The important number of older ED users recruited and the appropriate design to achieve the research objectives are the strengths of our study. However, some limitations need to be underscored. Firstly, the recruitment has been performed in a single centre, which limits the external validation of our results. Secondly, although adjustment for clinical characteristics influencing the studied short-term adverse events was performed, there are still potential residual confounders that may influence the short-term ED adverse events. Thirdly, both PRISMA-7 and ER2 do not take into consideration the reasons of ED visits which is usually an acute disease directly influencing the occurrence of short-term ED adverse events. For instance, an acute disease may decompensate in a cascade related to chronic morbidities cumulated in older ED users, leading to multiple acute organ decompensations and disabilities and exposing this group to prolonged length of stays and hospitalisations [59]. However, in the regression analysis used to examine the association of between PRISMA-7 and ER2 risk levels with the three short-terms ED adverse events, all models were adjusted by the reasons of ED visits and a significant association was found.

Conclusion

In conclusion, even if PRISMA-7 and ER2 high-risk levels were associated with incidental short-term ED adverse events, their performance criteria for these risks were relatively low, suggesting that they cannot be used as prognostic tools for this purpose. However, they may be the starting point of an assessment that could provide pertinent information pertaining to ED tailor-made geriatric interventions.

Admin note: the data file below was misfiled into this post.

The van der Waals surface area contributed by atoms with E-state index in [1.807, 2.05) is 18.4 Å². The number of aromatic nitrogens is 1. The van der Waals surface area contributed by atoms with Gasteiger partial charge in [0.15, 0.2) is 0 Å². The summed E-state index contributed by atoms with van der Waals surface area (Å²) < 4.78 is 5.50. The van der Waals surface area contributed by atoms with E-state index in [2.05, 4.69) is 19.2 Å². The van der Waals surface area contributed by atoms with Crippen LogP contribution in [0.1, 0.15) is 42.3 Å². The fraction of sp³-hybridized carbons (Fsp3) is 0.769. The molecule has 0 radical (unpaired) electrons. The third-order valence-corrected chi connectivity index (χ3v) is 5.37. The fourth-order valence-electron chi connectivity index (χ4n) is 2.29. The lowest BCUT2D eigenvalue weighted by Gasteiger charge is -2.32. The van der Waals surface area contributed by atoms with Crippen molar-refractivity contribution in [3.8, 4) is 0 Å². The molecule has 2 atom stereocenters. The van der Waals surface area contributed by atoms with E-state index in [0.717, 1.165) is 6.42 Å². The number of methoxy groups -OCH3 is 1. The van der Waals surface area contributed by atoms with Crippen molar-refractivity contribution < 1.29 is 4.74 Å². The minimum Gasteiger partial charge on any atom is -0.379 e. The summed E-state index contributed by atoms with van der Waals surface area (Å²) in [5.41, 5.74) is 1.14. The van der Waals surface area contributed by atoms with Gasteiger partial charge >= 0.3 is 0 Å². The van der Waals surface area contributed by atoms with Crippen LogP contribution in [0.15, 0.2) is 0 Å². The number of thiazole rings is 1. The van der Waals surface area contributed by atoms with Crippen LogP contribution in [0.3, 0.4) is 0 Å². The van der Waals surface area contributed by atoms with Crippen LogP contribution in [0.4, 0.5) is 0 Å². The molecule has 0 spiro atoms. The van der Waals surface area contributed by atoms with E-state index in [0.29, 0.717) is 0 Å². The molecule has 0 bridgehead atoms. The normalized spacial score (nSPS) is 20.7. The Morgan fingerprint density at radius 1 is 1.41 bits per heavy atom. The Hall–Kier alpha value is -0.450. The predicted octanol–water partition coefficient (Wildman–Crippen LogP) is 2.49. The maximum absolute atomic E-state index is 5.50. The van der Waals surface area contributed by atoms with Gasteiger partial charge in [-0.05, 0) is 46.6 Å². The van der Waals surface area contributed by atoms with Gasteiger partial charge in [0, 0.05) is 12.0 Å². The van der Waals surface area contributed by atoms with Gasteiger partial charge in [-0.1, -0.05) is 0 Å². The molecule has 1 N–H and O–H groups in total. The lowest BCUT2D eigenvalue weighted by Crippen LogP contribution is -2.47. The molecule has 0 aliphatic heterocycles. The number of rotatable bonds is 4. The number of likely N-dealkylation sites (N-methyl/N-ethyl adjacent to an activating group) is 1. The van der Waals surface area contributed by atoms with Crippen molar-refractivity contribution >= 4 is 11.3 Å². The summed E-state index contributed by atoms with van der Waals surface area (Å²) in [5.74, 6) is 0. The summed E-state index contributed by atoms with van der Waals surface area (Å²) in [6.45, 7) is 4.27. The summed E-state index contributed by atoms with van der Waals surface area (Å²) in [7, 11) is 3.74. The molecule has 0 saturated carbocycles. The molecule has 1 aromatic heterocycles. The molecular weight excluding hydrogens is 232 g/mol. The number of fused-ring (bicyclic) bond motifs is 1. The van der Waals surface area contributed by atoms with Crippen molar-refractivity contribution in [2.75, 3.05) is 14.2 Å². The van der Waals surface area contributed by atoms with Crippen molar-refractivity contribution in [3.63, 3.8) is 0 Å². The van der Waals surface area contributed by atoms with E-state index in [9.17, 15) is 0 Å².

Availability of data and materials

Data and materials are available on request. Request should be sent to the corresponding author: Cyrille Launay, MD, PhD; Department of Medicine, Division of Geriatric Medicine, Sir Mortimer B. Davis - Jewish General Hospital, McGill University, 3755 chemin de la Côte-Sainte-Catherine, Montréal, QC H3T 1E2, Canada; E-mail: . All requests needs a cover letter explaining the objective, justification and the referent ethic committee.

Abbreviations

PRISMA-7:

Program of Research on the Integration of Services for the Maintenance of Autonomy

ER2 :

Emergency room evaluation and recommendations

EDs:

Emergency departments

SD:

Standard deviations

ANOVA:

Analysis of variance

ISAR:

Identification of Seniors at Risk

TRST:

Triage Risk Screening Tool

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Acknowledgments

The authors are grateful for their cooperation: 1) the participants; 2) nurses of the Department of emergency of Jewish General hospital, and in particular Mrs. Valerie Shneidman and Mr. Jonathan Harroche; 3) Pharmacists of Jewish General hospital, and in particular Mrs. Julie Roy and Mrs. Nikki kampouris; 4) Mrs. Betty Elkaim (Vice-President and Chief Development Officer of the Foundation of the Jewish General Hospital); 5) the Department of information and technology of Jewish General Hospital, and in particular Mrs. Isabelle Aumont, Mrs. Maria Veres, Mrs. Christine Bougie and Mrs. France Guimont; and 6) Mrs. Abbigail Shaw and Mr. Davis Schiller.